What the Police Must Prove – Private Place

    In order for the Police to prove their case at Court, they must prove each of the following matters beyond a reasonable doubt:

    1. The accused either sold, purchased, possessed or used a firearm; and

    2. At the time, the firearm was not registered.

    It will be necessary for the Police in every offence to prove that the accused was the person who committed the offence.

    What the Police Must Prove – Public Place

    In order for the Police to prove their case at Court, they must prove each of the following matters beyond a reasonable doubt:

    1. The accused person possessed an unregistered firearm in a public place; and

    2. The accused was not authorised under the Firearms Act 1996 to possess the firearm.

    It will be necessary for the Police in every offence to prove that the accused was the person who committed the offence.

    Legal Defences – Private and Public

    Possible defences to this offence include (but are not limited to):

    • Duress; and
    • Necessity.
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    Possess Dangerous Articles

    Under section 93FB of the Crimes Act 1900 (NSW) a person in possession of a dangerous article (other than a firearm) in a public place is guilty of an offence. Examples of dangerous articles include irritant matters such as gas or chemicals or substances capable of causing bodily harm that are capable of discharging. The maximum penalty for the offence of Possession of Dangerous Articles other than Firearms is a fine 50 penalty units and/or 2 years imprisonment.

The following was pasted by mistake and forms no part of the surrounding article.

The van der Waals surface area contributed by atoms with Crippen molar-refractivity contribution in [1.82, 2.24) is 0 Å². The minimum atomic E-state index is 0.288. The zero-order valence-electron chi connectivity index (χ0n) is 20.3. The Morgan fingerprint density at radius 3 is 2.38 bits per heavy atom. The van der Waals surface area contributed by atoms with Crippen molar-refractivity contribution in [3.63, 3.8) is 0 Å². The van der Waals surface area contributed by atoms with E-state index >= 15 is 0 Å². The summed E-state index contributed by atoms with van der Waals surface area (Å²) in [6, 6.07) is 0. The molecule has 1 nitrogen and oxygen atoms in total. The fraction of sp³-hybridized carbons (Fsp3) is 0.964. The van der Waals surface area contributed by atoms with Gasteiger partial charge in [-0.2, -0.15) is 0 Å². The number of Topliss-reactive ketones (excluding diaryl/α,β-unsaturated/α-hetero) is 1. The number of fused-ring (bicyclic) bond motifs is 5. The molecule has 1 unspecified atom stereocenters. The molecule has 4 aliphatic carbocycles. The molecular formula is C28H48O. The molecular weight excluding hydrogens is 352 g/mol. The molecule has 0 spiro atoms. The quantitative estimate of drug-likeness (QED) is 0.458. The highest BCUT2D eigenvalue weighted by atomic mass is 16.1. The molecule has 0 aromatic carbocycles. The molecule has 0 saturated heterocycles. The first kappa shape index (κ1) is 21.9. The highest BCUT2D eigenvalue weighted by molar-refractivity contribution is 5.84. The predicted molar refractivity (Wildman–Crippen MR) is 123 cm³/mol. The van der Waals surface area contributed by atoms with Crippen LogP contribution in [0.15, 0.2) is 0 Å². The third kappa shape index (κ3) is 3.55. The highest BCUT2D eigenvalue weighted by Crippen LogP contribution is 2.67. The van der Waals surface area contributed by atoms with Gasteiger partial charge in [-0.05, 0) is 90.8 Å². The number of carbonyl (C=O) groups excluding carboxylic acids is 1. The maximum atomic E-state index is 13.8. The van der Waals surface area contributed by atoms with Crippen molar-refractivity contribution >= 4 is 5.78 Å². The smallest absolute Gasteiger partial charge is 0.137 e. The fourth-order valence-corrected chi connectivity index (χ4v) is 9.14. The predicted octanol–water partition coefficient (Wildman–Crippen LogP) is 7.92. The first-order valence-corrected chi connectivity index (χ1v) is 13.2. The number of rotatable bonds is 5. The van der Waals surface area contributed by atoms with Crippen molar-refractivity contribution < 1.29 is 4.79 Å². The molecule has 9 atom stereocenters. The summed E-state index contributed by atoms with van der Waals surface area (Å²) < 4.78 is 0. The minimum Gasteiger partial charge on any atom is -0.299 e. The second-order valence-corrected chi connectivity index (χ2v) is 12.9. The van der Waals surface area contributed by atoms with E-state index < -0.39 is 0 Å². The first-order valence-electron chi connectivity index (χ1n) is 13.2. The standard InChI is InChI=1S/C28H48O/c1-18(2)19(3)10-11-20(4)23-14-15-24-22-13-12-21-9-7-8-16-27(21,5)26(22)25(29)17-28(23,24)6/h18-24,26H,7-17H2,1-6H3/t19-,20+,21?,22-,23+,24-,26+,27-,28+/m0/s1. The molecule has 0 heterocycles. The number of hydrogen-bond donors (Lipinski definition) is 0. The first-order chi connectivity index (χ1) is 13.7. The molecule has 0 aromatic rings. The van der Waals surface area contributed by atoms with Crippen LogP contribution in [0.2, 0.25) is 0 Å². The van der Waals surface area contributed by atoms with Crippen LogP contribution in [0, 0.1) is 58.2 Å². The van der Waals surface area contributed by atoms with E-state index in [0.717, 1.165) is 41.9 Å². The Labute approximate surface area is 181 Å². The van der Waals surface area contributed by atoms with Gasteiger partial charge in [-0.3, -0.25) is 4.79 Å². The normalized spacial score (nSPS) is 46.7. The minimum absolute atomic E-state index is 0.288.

What the Police Must Prove

    In order for the Police to prove their case at Court, they must prove each of the following matters beyond a reasonable doubt:

    1. The accused had in his/her possession a thing (not being a firearm within the meaning of the Firearms Act 1996); and

    2. The thing was capable of discharging (by any means) any irritant matter in liquid, powder, gas or chemical form or any dense smoke, or any substance capable of causing bodily harm, or a fuse capable of use with an explosive or a detonator, or a detonator.

    It will be necessary for the Police in every offence to prove that the accused was the person who committed the offence.

    Legal Defences

    It is a defence to this offence if the person satisfies the court that they had a reasonable excuse for possessing the article, or if they reasonably possessed it for purposes of self-defence.

    Other possible defences to this offence include (but are not limited to):

    • Duress
    • Necessity

How can Sydney Criminal Defence Lawyers help?

Our Criminal Lawyers will carefully consider your case, advise you on all your legal options, and recommend the best way forward.

Call us now on 1300 885 646 or contact us after hours on 0413 317 391 or text 24hrs to book an appointment with one of our solicitors.

The initial consultation is free.